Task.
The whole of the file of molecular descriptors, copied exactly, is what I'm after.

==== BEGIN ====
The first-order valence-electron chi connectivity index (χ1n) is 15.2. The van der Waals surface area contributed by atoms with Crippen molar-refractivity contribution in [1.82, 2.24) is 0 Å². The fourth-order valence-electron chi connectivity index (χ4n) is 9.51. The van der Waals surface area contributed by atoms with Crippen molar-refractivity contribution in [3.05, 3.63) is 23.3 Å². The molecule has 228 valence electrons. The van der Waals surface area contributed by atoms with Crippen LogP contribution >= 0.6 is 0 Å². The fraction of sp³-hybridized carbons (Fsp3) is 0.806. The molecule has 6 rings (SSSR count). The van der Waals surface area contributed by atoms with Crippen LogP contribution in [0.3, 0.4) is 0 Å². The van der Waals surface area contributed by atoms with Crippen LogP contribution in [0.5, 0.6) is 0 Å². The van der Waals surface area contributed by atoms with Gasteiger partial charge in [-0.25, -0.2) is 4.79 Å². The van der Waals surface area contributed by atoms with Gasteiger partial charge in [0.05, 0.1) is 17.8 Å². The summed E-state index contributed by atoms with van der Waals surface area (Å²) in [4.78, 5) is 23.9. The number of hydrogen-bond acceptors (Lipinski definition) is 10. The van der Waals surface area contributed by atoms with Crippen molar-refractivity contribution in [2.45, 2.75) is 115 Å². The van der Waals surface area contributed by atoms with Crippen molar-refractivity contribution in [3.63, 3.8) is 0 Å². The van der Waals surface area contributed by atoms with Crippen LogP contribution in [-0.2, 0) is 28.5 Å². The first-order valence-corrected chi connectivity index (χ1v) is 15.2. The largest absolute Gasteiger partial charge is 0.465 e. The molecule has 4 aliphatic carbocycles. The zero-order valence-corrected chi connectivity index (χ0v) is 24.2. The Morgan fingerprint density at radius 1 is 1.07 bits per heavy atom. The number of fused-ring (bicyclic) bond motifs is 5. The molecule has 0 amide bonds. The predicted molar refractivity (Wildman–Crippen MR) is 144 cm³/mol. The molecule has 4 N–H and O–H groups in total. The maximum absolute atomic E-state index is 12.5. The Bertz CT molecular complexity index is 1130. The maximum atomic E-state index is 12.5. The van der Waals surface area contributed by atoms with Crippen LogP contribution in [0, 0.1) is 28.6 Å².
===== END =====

The first-order valence-electron chi connectivity index (χ1n) is 15.2. The van der Waals surface area contributed by atoms with Crippen molar-refractivity contribution in [1.82, 2.24) is 0 Å². The fourth-order valence-electron chi connectivity index (χ4n) is 9.51. The van der Waals surface area contributed by atoms with Crippen molar-refractivity contribution in [3.05, 3.63) is 23.3 Å². The molecule has 228 valence electrons. The van der Waals surface area contributed by atoms with Crippen LogP contribution >= 0.6 is 0 Å². The fraction of sp³-hybridized carbons (Fsp3) is 0.806. The molecule has 6 rings (SSSR count). The van der Waals surface area contributed by atoms with Crippen LogP contribution in [0.3, 0.4) is 0 Å². The van der Waals surface area contributed by atoms with Crippen LogP contribution in [0.5, 0.6) is 0 Å². The van der Waals surface area contributed by atoms with Gasteiger partial charge in [-0.25, -0.2) is 4.79 Å². The van der Waals surface area contributed by atoms with Gasteiger partial charge in [0.05, 0.1) is 17.8 Å². The summed E-state index contributed by atoms with van der Waals surface area (Å²) in [4.78, 5) is 23.9. The number of hydrogen-bond acceptors (Lipinski definition) is 10. The van der Waals surface area contributed by atoms with Crippen molar-refractivity contribution in [2.45, 2.75) is 115 Å². The van der Waals surface area contributed by atoms with Crippen molar-refractivity contribution in [3.63, 3.8) is 0 Å². The van der Waals surface area contributed by atoms with Crippen LogP contribution in [-0.2, 0) is 28.5 Å². The first-order valence-corrected chi connectivity index (χ1v) is 15.2. The largest absolute Gasteiger partial charge is 0.465 e. The molecule has 4 aliphatic carbocycles. The zero-order valence-corrected chi connectivity index (χ0v) is 24.2. The Morgan fingerprint density at radius 1 is 1.07 bits per heavy atom. The number of fused-ring (bicyclic) bond motifs is 5. The molecule has 0 amide bonds. The predicted molar refractivity (Wildman–Crippen MR) is 144 cm³/mol. The molecule has 4 N–H and O–H groups in total. The maximum absolute atomic E-state index is 12.5. The Bertz CT molecular complexity index is 1130. The maximum atomic E-state index is 12.5. The van der Waals surface area contributed by atoms with Crippen LogP contribution in [0, 0.1) is 28.6 Å².